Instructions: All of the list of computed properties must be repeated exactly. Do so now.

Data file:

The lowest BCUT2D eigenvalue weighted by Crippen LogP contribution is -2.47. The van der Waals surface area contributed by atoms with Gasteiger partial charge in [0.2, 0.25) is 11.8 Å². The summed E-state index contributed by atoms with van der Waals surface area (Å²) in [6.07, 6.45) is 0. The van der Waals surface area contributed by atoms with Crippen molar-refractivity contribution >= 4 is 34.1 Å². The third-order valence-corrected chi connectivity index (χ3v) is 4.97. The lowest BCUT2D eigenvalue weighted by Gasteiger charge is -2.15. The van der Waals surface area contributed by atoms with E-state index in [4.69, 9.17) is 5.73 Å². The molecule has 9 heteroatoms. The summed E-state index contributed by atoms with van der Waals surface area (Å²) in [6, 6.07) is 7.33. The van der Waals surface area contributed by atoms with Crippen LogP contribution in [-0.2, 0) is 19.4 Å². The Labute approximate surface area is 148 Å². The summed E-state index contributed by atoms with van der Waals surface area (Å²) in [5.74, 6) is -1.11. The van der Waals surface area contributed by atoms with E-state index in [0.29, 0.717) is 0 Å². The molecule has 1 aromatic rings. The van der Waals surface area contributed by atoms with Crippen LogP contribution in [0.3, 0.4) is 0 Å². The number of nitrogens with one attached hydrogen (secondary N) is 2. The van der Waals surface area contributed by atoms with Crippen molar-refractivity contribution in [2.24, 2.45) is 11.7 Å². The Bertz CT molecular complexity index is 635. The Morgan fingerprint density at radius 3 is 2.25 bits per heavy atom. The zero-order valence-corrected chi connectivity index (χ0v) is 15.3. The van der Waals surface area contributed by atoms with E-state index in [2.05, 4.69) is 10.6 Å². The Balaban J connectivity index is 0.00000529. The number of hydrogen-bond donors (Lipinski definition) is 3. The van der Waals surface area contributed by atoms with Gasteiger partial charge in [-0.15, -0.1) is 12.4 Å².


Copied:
The lowest BCUT2D eigenvalue weighted by Crippen LogP contribution is -2.47. The van der Waals surface area contributed by atoms with Gasteiger partial charge in [0.2, 0.25) is 11.8 Å². The summed E-state index contributed by atoms with van der Waals surface area (Å²) in [6.07, 6.45) is 0. The van der Waals surface area contributed by atoms with Crippen molar-refractivity contribution >= 4 is 34.1 Å². The third-order valence-corrected chi connectivity index (χ3v) is 4.97. The lowest BCUT2D eigenvalue weighted by Gasteiger charge is -2.15. The van der Waals surface area contributed by atoms with E-state index in [4.69, 9.17) is 5.73 Å². The molecule has 9 heteroatoms. The summed E-state index contributed by atoms with van der Waals surface area (Å²) in [6, 6.07) is 7.33. The van der Waals surface area contributed by atoms with Crippen LogP contribution in [-0.2, 0) is 19.4 Å². The Labute approximate surface area is 148 Å². The summed E-state index contributed by atoms with van der Waals surface area (Å²) in [5.74, 6) is -1.11. The van der Waals surface area contributed by atoms with E-state index in [0.29, 0.717) is 0 Å². The molecule has 1 aromatic rings. The van der Waals surface area contributed by atoms with Crippen LogP contribution in [0.3, 0.4) is 0 Å². The number of nitrogens with one attached hydrogen (secondary N) is 2. The van der Waals surface area contributed by atoms with Crippen molar-refractivity contribution in [2.24, 2.45) is 11.7 Å². The Bertz CT molecular complexity index is 635. The Morgan fingerprint density at radius 3 is 2.25 bits per heavy atom. The zero-order valence-corrected chi connectivity index (χ0v) is 15.3. The van der Waals surface area contributed by atoms with E-state index in [2.05, 4.69) is 10.6 Å². The Balaban J connectivity index is 0.00000529. The number of hydrogen-bond donors (Lipinski definition) is 3. The van der Waals surface area contributed by atoms with Gasteiger partial charge in [-0.15, -0.1) is 12.4 Å².